Shoot The Next One
By de Andréa
Opinion Editorialist for
‘THE BOTTOM LINE’
Posted July 29, 2017
This one flew longer and higher than the first ICBM missile, launched July 4l. Leading analysts believe North Korean missiles could know travel as far as Miami Florida, analysts estimated that the first missile could only have reached Alaska and/or Hawaii, maybe the west coast of the U.S.
Japan's chief cabinet secretary Yoshihide Suga said the missile, launched late Friday night, landed about 240 miles from mainland Japan after flying for about 45 minutes, NHK reported.
It was launched on a very high trajectory and landed close to the west coast of Hokkaido in Japan.
U.S. plans to test missile-defense system to counter North Korea
Bruce Klingner, a Korean and Japanese affairs specialist at the Heritage Foundation think tank in Washington, warned that the entire United States has come within range of North Korean missiles.
Japan's Prime Minister Shinzo Abe called a meeting of Japan's National Security Council after the missile launched Friday.
"I have received information that North Korea once again conducted a missile firing," he said. "We will immediately analyze information and do our utmost to protect the safety of the Japanese people."
North Korea may have 'reliable' nuclear missile early next year: report
"We assess that this missile was an intercontinental ballistic missile, as had been expected," Pentagon spokesman Capt. Jeff Davis said.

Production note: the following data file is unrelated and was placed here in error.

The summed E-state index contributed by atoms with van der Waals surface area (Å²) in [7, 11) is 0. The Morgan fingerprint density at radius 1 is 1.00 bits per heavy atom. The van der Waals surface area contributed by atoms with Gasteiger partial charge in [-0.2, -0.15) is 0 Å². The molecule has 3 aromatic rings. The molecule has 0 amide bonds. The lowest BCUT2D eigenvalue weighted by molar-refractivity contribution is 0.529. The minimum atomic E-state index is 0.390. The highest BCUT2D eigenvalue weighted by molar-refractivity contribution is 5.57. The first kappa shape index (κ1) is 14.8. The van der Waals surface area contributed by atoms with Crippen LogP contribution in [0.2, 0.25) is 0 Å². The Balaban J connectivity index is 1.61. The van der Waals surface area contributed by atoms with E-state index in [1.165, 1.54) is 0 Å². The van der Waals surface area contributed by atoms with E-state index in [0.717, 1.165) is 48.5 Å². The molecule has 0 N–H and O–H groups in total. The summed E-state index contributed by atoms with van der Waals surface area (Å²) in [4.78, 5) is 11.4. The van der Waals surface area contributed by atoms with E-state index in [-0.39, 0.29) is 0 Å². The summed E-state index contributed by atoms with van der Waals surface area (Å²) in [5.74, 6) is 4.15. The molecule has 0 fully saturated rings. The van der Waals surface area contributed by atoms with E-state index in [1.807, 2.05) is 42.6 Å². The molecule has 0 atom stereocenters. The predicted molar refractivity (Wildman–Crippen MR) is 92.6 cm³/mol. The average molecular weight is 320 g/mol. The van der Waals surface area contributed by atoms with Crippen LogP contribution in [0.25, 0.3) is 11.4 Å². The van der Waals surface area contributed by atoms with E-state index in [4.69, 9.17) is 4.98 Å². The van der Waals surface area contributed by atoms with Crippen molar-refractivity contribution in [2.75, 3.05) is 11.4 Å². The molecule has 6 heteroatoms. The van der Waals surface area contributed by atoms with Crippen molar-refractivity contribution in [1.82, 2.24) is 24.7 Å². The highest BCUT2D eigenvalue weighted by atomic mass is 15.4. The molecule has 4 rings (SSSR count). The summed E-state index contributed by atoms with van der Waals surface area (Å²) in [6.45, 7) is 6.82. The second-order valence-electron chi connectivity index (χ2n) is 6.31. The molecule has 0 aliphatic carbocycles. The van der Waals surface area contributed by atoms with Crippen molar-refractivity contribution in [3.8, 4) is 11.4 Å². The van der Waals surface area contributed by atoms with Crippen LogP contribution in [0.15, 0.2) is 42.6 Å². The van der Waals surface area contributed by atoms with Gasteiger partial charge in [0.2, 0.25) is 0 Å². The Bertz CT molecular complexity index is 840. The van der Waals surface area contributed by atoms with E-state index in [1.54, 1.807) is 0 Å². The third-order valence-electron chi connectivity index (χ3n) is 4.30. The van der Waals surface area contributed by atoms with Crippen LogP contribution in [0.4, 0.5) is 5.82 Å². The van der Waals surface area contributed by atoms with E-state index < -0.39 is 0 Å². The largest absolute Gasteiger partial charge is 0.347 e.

U.S. officials said Tuesday they anticipated a missile test from the reclusive nation within days, after spotting missile-launching equipment moving into a site in Kusong.
In early July, North Korea said it had conducted its first test of an intercontinental ballistic missile, capable of deploying a nuclear warhead that could reach Alaska or Hawaii, according to experts.
Hawaii starts educational campaign in case of North Korea attack
Friday's missile flew about five minutes longer than the first ICMB missile North Korea test-fired.
President Trump weighed in on Friday's test launch, calling it "the latest reckless and dangerous action by the North Korean regime." Saying "The United States condemns this test and rejects the regime's claim that these tests — and these weapons — ensure North Korea's security."
THE BOTTOM LINE: THAAD has less than a 40 percent kill rate shooting down missiles under the most ideal conditions knowing beforehand the trajectory and speed of the target. But in reality everything is unknown. It might be a good idea to start practicing shooting down North Koreas test missiles before they fire a real one at us.
Yeah yah think??? Or we could always “Duck and cover.” We don’t even have our “cold war early warning air raid sirens” anymore.
I hope you at least have your gas mask canisters up to date, and a little Iodide wouldn’t hurt either.
Thanks for listening. Now go do the right thing and fight for truth and freedom.
- de Andréa
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